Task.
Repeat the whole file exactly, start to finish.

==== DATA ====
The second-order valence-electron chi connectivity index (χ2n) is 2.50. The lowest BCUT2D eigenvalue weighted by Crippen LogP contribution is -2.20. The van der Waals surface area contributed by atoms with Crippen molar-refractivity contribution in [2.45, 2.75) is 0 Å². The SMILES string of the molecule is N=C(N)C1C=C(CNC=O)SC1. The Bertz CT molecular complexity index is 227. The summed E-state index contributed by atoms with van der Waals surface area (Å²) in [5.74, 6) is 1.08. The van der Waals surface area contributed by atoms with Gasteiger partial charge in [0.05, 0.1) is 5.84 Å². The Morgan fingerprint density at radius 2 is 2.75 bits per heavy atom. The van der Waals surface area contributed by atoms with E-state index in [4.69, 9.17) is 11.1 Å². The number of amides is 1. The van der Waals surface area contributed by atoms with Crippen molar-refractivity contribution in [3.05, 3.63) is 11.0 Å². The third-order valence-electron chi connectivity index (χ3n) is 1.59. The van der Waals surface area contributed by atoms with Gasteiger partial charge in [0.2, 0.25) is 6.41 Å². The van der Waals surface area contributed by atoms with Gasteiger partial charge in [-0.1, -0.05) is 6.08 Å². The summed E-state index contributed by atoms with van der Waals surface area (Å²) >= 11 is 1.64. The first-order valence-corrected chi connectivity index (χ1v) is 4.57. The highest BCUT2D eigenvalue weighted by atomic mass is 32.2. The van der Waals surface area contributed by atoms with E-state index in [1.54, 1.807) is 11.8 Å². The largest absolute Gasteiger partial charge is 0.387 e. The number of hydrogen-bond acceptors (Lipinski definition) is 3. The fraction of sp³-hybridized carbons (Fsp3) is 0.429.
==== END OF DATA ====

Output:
The second-order valence-electron chi connectivity index (χ2n) is 2.50. The lowest BCUT2D eigenvalue weighted by Crippen LogP contribution is -2.20. The van der Waals surface area contributed by atoms with Crippen molar-refractivity contribution in [2.45, 2.75) is 0 Å². The SMILES string of the molecule is N=C(N)C1C=C(CNC=O)SC1. The Bertz CT molecular complexity index is 227. The summed E-state index contributed by atoms with van der Waals surface area (Å²) in [5.74, 6) is 1.08. The van der Waals surface area contributed by atoms with Gasteiger partial charge in [0.05, 0.1) is 5.84 Å². The Morgan fingerprint density at radius 2 is 2.75 bits per heavy atom. The van der Waals surface area contributed by atoms with E-state index in [4.69, 9.17) is 11.1 Å². The number of amides is 1. The van der Waals surface area contributed by atoms with Crippen molar-refractivity contribution in [3.05, 3.63) is 11.0 Å². The third-order valence-electron chi connectivity index (χ3n) is 1.59. The van der Waals surface area contributed by atoms with Gasteiger partial charge in [0.2, 0.25) is 6.41 Å². The van der Waals surface area contributed by atoms with Gasteiger partial charge in [-0.1, -0.05) is 6.08 Å². The summed E-state index contributed by atoms with van der Waals surface area (Å²) >= 11 is 1.64. The first-order valence-corrected chi connectivity index (χ1v) is 4.57. The highest BCUT2D eigenvalue weighted by atomic mass is 32.2. The van der Waals surface area contributed by atoms with E-state index in [1.54, 1.807) is 11.8 Å². The largest absolute Gasteiger partial charge is 0.387 e. The number of hydrogen-bond acceptors (Lipinski definition) is 3. The fraction of sp³-hybridized carbons (Fsp3) is 0.429.